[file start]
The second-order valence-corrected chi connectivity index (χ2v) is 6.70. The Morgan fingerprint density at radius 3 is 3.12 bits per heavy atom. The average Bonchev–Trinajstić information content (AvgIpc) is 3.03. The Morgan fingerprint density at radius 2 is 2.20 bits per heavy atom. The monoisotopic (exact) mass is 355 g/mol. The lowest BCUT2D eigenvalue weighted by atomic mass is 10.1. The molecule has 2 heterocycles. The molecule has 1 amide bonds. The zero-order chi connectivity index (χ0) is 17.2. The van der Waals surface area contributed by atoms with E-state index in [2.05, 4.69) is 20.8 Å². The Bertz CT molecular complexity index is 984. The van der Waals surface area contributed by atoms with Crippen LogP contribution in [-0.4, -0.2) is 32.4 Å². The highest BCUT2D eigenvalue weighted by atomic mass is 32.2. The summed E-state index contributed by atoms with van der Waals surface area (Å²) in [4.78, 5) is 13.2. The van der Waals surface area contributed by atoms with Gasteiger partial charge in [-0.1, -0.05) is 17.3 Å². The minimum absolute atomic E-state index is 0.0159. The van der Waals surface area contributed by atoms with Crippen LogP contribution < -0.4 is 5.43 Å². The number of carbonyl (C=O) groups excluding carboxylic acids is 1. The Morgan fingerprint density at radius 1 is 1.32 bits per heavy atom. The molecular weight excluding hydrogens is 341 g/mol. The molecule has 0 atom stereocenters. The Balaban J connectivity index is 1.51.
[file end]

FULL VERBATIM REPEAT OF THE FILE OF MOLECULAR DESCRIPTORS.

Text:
The second-order valence-corrected chi connectivity index (χ2v) is 6.70. The Morgan fingerprint density at radius 3 is 3.12 bits per heavy atom. The average Bonchev–Trinajstić information content (AvgIpc) is 3.03. The Morgan fingerprint density at radius 2 is 2.20 bits per heavy atom. The monoisotopic (exact) mass is 355 g/mol. The lowest BCUT2D eigenvalue weighted by atomic mass is 10.1. The molecule has 2 heterocycles. The molecule has 1 amide bonds. The zero-order chi connectivity index (χ0) is 17.2. The van der Waals surface area contributed by atoms with E-state index in [2.05, 4.69) is 20.8 Å². The Bertz CT molecular complexity index is 984. The van der Waals surface area contributed by atoms with Crippen LogP contribution in [-0.4, -0.2) is 32.4 Å². The highest BCUT2D eigenvalue weighted by atomic mass is 32.2. The summed E-state index contributed by atoms with van der Waals surface area (Å²) in [4.78, 5) is 13.2. The van der Waals surface area contributed by atoms with Gasteiger partial charge in [-0.1, -0.05) is 17.3 Å². The minimum absolute atomic E-state index is 0.0159. The van der Waals surface area contributed by atoms with Crippen LogP contribution < -0.4 is 5.43 Å². The number of carbonyl (C=O) groups excluding carboxylic acids is 1. The Morgan fingerprint density at radius 1 is 1.32 bits per heavy atom. The molecular weight excluding hydrogens is 341 g/mol. The molecule has 0 atom stereocenters. The Balaban J connectivity index is 1.51.